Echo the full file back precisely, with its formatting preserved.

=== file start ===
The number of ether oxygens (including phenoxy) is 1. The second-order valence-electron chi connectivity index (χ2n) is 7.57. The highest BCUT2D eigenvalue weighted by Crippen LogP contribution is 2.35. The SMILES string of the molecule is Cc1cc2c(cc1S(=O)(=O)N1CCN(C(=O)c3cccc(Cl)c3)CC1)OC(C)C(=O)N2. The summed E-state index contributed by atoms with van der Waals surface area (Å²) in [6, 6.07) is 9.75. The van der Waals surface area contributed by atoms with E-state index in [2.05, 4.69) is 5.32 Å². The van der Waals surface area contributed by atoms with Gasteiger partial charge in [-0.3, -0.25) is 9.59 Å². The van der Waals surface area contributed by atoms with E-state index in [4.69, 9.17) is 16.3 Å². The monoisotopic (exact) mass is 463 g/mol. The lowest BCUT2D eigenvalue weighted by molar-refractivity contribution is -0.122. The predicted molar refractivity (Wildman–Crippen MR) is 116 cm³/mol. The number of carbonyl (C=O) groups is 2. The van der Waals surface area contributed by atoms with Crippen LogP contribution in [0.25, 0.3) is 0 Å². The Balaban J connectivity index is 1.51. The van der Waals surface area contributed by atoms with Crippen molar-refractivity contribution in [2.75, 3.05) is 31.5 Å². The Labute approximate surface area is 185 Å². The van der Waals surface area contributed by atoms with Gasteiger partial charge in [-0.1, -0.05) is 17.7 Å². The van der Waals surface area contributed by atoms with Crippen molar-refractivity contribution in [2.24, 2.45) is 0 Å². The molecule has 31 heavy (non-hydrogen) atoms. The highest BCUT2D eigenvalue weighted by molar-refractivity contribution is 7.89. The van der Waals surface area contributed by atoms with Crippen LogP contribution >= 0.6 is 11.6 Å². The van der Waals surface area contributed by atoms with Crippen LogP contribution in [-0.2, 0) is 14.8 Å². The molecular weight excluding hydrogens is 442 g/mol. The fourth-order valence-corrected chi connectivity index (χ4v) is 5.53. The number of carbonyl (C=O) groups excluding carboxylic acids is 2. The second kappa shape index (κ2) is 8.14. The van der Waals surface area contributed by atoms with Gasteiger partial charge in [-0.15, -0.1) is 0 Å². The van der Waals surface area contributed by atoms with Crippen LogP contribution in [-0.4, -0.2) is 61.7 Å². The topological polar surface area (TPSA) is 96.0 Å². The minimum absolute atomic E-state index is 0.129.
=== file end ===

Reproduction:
The number of ether oxygens (including phenoxy) is 1. The second-order valence-electron chi connectivity index (χ2n) is 7.57. The highest BCUT2D eigenvalue weighted by Crippen LogP contribution is 2.35. The SMILES string of the molecule is Cc1cc2c(cc1S(=O)(=O)N1CCN(C(=O)c3cccc(Cl)c3)CC1)OC(C)C(=O)N2. The summed E-state index contributed by atoms with van der Waals surface area (Å²) in [6, 6.07) is 9.75. The van der Waals surface area contributed by atoms with E-state index in [2.05, 4.69) is 5.32 Å². The van der Waals surface area contributed by atoms with Gasteiger partial charge in [-0.3, -0.25) is 9.59 Å². The van der Waals surface area contributed by atoms with E-state index in [4.69, 9.17) is 16.3 Å². The monoisotopic (exact) mass is 463 g/mol. The lowest BCUT2D eigenvalue weighted by molar-refractivity contribution is -0.122. The predicted molar refractivity (Wildman–Crippen MR) is 116 cm³/mol. The number of carbonyl (C=O) groups is 2. The van der Waals surface area contributed by atoms with Crippen LogP contribution in [0.25, 0.3) is 0 Å². The Balaban J connectivity index is 1.51. The van der Waals surface area contributed by atoms with Crippen molar-refractivity contribution in [2.75, 3.05) is 31.5 Å². The Labute approximate surface area is 185 Å². The van der Waals surface area contributed by atoms with Gasteiger partial charge in [-0.1, -0.05) is 17.7 Å². The van der Waals surface area contributed by atoms with Crippen molar-refractivity contribution in [2.24, 2.45) is 0 Å². The molecule has 31 heavy (non-hydrogen) atoms. The highest BCUT2D eigenvalue weighted by molar-refractivity contribution is 7.89. The van der Waals surface area contributed by atoms with Crippen LogP contribution >= 0.6 is 11.6 Å². The van der Waals surface area contributed by atoms with Crippen LogP contribution in [-0.2, 0) is 14.8 Å². The molecular weight excluding hydrogens is 442 g/mol. The fourth-order valence-corrected chi connectivity index (χ4v) is 5.53. The number of carbonyl (C=O) groups excluding carboxylic acids is 2. The second kappa shape index (κ2) is 8.14. The van der Waals surface area contributed by atoms with Gasteiger partial charge in [-0.15, -0.1) is 0 Å². The van der Waals surface area contributed by atoms with Crippen LogP contribution in [-0.4, -0.2) is 61.7 Å². The topological polar surface area (TPSA) is 96.0 Å². The minimum absolute atomic E-state index is 0.129.